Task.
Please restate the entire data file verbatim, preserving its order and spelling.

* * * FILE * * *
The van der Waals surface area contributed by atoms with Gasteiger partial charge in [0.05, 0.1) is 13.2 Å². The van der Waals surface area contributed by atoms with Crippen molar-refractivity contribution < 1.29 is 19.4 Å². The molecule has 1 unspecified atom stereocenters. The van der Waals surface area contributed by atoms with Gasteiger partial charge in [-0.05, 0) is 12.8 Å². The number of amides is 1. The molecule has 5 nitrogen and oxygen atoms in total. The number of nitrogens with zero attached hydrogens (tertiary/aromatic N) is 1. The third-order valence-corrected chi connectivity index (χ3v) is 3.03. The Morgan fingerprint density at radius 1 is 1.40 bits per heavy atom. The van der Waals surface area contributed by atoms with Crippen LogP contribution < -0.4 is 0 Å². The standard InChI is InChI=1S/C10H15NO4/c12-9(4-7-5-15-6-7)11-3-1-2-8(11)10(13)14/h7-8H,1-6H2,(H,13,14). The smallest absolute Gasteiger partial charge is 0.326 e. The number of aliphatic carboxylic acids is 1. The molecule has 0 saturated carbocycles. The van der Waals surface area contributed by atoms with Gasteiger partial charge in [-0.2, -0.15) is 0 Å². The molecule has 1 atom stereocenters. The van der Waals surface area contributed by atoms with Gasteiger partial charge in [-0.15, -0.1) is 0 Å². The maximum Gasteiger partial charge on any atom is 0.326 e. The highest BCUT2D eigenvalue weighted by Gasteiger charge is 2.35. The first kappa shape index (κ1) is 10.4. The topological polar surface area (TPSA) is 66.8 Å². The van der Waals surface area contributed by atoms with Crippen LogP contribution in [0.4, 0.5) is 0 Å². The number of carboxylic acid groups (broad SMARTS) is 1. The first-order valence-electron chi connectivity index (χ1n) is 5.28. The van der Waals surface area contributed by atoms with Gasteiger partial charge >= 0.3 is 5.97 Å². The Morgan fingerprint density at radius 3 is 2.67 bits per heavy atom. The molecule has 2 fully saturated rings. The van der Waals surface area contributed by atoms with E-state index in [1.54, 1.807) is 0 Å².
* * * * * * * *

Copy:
The van der Waals surface area contributed by atoms with Gasteiger partial charge in [0.05, 0.1) is 13.2 Å². The van der Waals surface area contributed by atoms with Crippen molar-refractivity contribution < 1.29 is 19.4 Å². The molecule has 1 unspecified atom stereocenters. The van der Waals surface area contributed by atoms with Gasteiger partial charge in [-0.05, 0) is 12.8 Å². The number of amides is 1. The molecule has 5 nitrogen and oxygen atoms in total. The number of nitrogens with zero attached hydrogens (tertiary/aromatic N) is 1. The third-order valence-corrected chi connectivity index (χ3v) is 3.03. The Morgan fingerprint density at radius 1 is 1.40 bits per heavy atom. The van der Waals surface area contributed by atoms with Crippen LogP contribution < -0.4 is 0 Å². The standard InChI is InChI=1S/C10H15NO4/c12-9(4-7-5-15-6-7)11-3-1-2-8(11)10(13)14/h7-8H,1-6H2,(H,13,14). The smallest absolute Gasteiger partial charge is 0.326 e. The number of aliphatic carboxylic acids is 1. The molecule has 0 saturated carbocycles. The van der Waals surface area contributed by atoms with Gasteiger partial charge in [-0.2, -0.15) is 0 Å². The molecule has 1 atom stereocenters. The van der Waals surface area contributed by atoms with Gasteiger partial charge in [-0.15, -0.1) is 0 Å². The maximum Gasteiger partial charge on any atom is 0.326 e. The highest BCUT2D eigenvalue weighted by Gasteiger charge is 2.35. The first kappa shape index (κ1) is 10.4. The topological polar surface area (TPSA) is 66.8 Å². The van der Waals surface area contributed by atoms with Crippen LogP contribution in [0.4, 0.5) is 0 Å². The number of carboxylic acid groups (broad SMARTS) is 1. The first-order valence-electron chi connectivity index (χ1n) is 5.28. The van der Waals surface area contributed by atoms with Gasteiger partial charge >= 0.3 is 5.97 Å². The Morgan fingerprint density at radius 3 is 2.67 bits per heavy atom. The molecule has 2 fully saturated rings. The van der Waals surface area contributed by atoms with E-state index in [1.54, 1.807) is 0 Å².